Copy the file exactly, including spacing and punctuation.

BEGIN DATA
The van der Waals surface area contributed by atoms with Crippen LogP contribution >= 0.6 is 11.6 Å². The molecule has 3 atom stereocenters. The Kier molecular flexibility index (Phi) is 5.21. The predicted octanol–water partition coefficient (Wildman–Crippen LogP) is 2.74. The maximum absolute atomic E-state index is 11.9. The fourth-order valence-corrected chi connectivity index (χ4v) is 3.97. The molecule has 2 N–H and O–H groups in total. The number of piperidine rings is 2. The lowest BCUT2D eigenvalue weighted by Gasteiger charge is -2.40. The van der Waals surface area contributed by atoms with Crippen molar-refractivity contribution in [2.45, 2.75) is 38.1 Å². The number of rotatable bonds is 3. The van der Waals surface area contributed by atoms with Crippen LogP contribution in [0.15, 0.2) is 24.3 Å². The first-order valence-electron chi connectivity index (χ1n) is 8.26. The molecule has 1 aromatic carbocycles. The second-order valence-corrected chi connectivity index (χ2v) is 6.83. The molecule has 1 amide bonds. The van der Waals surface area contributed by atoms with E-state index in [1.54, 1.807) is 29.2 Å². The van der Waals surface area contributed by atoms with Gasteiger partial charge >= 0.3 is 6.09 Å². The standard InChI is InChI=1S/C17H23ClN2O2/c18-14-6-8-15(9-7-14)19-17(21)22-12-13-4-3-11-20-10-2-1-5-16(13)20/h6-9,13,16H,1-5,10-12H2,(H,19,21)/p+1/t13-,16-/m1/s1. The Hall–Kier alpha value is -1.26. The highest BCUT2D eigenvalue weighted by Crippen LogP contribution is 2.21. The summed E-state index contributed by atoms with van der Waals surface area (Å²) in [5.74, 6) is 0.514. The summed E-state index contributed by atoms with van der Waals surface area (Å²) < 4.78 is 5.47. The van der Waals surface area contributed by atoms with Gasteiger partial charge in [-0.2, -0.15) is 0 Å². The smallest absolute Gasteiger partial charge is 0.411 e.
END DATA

The van der Waals surface area contributed by atoms with Crippen LogP contribution >= 0.6 is 11.6 Å². The molecule has 3 atom stereocenters. The Kier molecular flexibility index (Phi) is 5.21. The predicted octanol–water partition coefficient (Wildman–Crippen LogP) is 2.74. The maximum absolute atomic E-state index is 11.9. The fourth-order valence-corrected chi connectivity index (χ4v) is 3.97. The molecule has 2 N–H and O–H groups in total. The number of piperidine rings is 2. The lowest BCUT2D eigenvalue weighted by Gasteiger charge is -2.40. The van der Waals surface area contributed by atoms with Crippen molar-refractivity contribution in [2.45, 2.75) is 38.1 Å². The number of rotatable bonds is 3. The van der Waals surface area contributed by atoms with Crippen LogP contribution in [0.15, 0.2) is 24.3 Å². The first-order valence-electron chi connectivity index (χ1n) is 8.26. The molecule has 1 aromatic carbocycles. The second-order valence-corrected chi connectivity index (χ2v) is 6.83. The molecule has 1 amide bonds. The van der Waals surface area contributed by atoms with E-state index in [1.54, 1.807) is 29.2 Å². The van der Waals surface area contributed by atoms with Gasteiger partial charge >= 0.3 is 6.09 Å². The standard InChI is InChI=1S/C17H23ClN2O2/c18-14-6-8-15(9-7-14)19-17(21)22-12-13-4-3-11-20-10-2-1-5-16(13)20/h6-9,13,16H,1-5,10-12H2,(H,19,21)/p+1/t13-,16-/m1/s1. The Hall–Kier alpha value is -1.26. The highest BCUT2D eigenvalue weighted by Crippen LogP contribution is 2.21. The summed E-state index contributed by atoms with van der Waals surface area (Å²) in [5.74, 6) is 0.514. The summed E-state index contributed by atoms with van der Waals surface area (Å²) < 4.78 is 5.47. The van der Waals surface area contributed by atoms with Gasteiger partial charge in [-0.2, -0.15) is 0 Å². The smallest absolute Gasteiger partial charge is 0.411 e.